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Announcement:

Moody's Says Binding Arbitration of Retransmission Consent and Carriage Fee Disputes Would Create a Healthier Environment for Broadcasters and Pay-TV Service Providers

17 Mar 2010

New York, March 17, 2010 -- Moody's Investors Service said that binding arbitration for settling retransmission consent and carriage fee disputes would not have near-term credit implications for broadcasters and pay television service providers, but such a scheme would make sense for their long-term credit health.

Moody's had said two years ago that it expected broadcast station owners (and content owners, indirectly) to get paid for the first time in the form of retransmission consent fees by pay television distribution service companies for the right to distribute network programming. What has become apparent to the markets at large now (albeit something that has been known to industry participants for some time already) is that "the system for negotiating retransmission consent fees from broadcasters and carriage fees from cable networks has become dysfunctional," according to Russell Solomon, Senior Vice President of Moody's.

The high profile carriage-fee battle over New York channel WABC-7 between The Walt Disney Company (A2, stable) and Cablevision Systems (Ba2, stable) on Oscar night has prompted formal letters of petition to both the Federal Communications Commission (FCC) and Congress to be filed last week by parties on both sides of the pay-TV/broadcaster divide.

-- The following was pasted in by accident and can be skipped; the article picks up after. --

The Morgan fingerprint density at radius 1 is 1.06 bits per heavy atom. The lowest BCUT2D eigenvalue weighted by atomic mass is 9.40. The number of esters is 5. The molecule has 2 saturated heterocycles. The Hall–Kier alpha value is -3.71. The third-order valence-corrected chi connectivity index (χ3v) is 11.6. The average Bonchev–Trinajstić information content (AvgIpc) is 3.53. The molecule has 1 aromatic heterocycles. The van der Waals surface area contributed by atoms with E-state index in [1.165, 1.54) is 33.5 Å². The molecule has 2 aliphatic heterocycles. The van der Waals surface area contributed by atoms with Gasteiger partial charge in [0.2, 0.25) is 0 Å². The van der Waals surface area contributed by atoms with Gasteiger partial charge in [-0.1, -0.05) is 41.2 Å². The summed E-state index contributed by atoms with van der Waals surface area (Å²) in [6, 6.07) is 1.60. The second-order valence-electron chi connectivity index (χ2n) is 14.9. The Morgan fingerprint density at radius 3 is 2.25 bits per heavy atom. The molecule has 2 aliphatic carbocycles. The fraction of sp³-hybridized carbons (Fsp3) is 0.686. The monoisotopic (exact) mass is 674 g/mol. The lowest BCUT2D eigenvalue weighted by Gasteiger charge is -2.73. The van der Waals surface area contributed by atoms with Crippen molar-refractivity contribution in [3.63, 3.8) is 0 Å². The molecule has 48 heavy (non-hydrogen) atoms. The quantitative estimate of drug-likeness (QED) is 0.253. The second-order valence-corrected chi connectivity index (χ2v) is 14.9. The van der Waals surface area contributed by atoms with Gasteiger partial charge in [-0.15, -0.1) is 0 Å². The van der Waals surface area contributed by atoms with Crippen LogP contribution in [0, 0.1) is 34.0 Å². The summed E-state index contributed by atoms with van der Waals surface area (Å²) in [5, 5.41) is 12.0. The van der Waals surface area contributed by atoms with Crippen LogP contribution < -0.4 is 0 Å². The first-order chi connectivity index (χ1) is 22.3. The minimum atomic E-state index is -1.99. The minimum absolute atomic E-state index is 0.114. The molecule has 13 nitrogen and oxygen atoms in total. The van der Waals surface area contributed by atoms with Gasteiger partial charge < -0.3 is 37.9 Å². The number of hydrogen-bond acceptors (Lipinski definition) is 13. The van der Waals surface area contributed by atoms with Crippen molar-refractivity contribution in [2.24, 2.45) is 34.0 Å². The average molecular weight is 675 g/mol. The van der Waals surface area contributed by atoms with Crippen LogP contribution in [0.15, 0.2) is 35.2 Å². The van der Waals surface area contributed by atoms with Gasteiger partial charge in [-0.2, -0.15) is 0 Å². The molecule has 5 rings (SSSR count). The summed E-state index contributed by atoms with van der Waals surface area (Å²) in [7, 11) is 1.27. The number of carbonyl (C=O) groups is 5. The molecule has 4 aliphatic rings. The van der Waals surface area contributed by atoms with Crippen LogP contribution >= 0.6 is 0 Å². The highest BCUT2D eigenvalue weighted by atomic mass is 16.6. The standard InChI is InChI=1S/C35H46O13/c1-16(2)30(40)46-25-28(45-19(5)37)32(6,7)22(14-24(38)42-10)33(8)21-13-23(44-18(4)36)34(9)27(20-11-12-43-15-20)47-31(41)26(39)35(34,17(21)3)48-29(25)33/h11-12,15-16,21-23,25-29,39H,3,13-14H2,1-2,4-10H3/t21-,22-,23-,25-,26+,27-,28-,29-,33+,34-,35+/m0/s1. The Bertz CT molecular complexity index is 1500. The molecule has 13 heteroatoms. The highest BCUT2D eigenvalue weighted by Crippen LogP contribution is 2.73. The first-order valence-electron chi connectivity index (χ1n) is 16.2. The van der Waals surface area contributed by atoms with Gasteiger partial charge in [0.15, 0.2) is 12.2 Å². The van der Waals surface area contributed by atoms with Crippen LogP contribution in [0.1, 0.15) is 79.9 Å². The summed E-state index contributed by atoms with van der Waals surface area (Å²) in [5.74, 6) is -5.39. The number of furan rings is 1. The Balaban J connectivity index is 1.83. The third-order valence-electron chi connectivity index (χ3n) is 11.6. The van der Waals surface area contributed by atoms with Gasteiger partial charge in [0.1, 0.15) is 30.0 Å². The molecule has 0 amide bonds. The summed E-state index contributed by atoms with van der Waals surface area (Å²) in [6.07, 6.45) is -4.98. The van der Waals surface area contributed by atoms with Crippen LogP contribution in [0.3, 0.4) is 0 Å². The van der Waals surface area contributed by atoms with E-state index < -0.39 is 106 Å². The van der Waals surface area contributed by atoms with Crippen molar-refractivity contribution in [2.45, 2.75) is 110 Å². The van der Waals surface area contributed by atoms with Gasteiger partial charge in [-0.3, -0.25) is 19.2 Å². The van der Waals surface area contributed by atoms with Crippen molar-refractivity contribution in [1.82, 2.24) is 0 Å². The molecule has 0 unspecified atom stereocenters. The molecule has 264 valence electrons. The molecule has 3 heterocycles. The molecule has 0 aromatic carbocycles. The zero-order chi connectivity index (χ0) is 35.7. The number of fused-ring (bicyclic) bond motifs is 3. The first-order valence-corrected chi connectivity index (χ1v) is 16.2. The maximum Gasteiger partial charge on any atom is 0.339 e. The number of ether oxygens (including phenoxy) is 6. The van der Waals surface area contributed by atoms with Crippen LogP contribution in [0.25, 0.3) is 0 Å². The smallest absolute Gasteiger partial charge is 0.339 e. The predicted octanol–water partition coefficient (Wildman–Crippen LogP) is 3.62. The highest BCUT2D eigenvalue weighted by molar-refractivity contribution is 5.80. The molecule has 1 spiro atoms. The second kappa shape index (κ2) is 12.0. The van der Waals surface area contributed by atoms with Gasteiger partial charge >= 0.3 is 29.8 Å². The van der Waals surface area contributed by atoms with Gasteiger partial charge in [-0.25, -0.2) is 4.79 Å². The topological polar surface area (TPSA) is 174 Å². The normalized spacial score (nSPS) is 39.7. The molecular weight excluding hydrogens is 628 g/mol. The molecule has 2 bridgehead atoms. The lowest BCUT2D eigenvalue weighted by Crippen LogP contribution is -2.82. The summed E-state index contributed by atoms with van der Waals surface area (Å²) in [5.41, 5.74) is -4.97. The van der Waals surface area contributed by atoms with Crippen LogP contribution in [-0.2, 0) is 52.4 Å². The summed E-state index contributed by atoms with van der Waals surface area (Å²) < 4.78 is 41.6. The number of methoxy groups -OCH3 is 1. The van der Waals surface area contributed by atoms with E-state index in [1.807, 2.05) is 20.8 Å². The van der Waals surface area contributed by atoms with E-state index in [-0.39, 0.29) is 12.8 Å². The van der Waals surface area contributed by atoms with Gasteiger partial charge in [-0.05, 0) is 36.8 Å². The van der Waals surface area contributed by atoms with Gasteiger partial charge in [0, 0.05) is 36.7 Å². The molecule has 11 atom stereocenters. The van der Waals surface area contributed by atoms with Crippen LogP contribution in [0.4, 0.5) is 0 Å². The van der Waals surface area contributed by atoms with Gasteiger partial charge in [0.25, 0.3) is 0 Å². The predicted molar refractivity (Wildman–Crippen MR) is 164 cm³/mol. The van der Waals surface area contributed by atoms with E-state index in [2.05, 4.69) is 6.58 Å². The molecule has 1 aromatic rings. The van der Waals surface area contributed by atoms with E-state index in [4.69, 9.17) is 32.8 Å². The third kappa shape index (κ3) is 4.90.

In the latest twist, most U.S. cable companies joined forces with their arch-rival competitors — including DirecTV (Baa3, stable), Dish Network (Ba3, stable) and Verizon (A3, stable) — sending a collaborative written appeal from "companies that serve over 67 million video consumers" to both the FCC and the House and Senate Commerce Committees. In it, they requested intervention in what the companies' deem to be increasingly unfair provisions of the 1992 Cable Act governing the must-carry/retransmission consent rights of broadcasters and, specifically, the resolution of disputes. They would like the FCC to mandate that station owners cannot withhold programming for the mere failure to enter into an acceptable carriage agreement, and that some form of arbitration-type of process and holding period should be required so that consumers don't lose access to popular programming and thereby get caught in the middle.

The irony of these companies asking for help is inescapable given the pay-TV industry's history of fighting all things regulatory, almost since its inception. For its part, the TV-broadcasting community sent its own letter of appeal to FCC regulators and Congress, strongly supporting long-standing practices of "free market negotiations" and the view that government intervention is appropriate only with respect to bad-faith negotiations, which have notably been absent according to the Chairman of the National Association of Broadcasters.

"Moody's believes that compensation from the pay-TV industry for some of the most popular programming has historically been absent, and it is certain that those days are over," added Solomon. One way or another, someone has to pay for that expensive content, and fully advertising-supported television has high cyclical risk associated with it that needs to be adequately compensated for.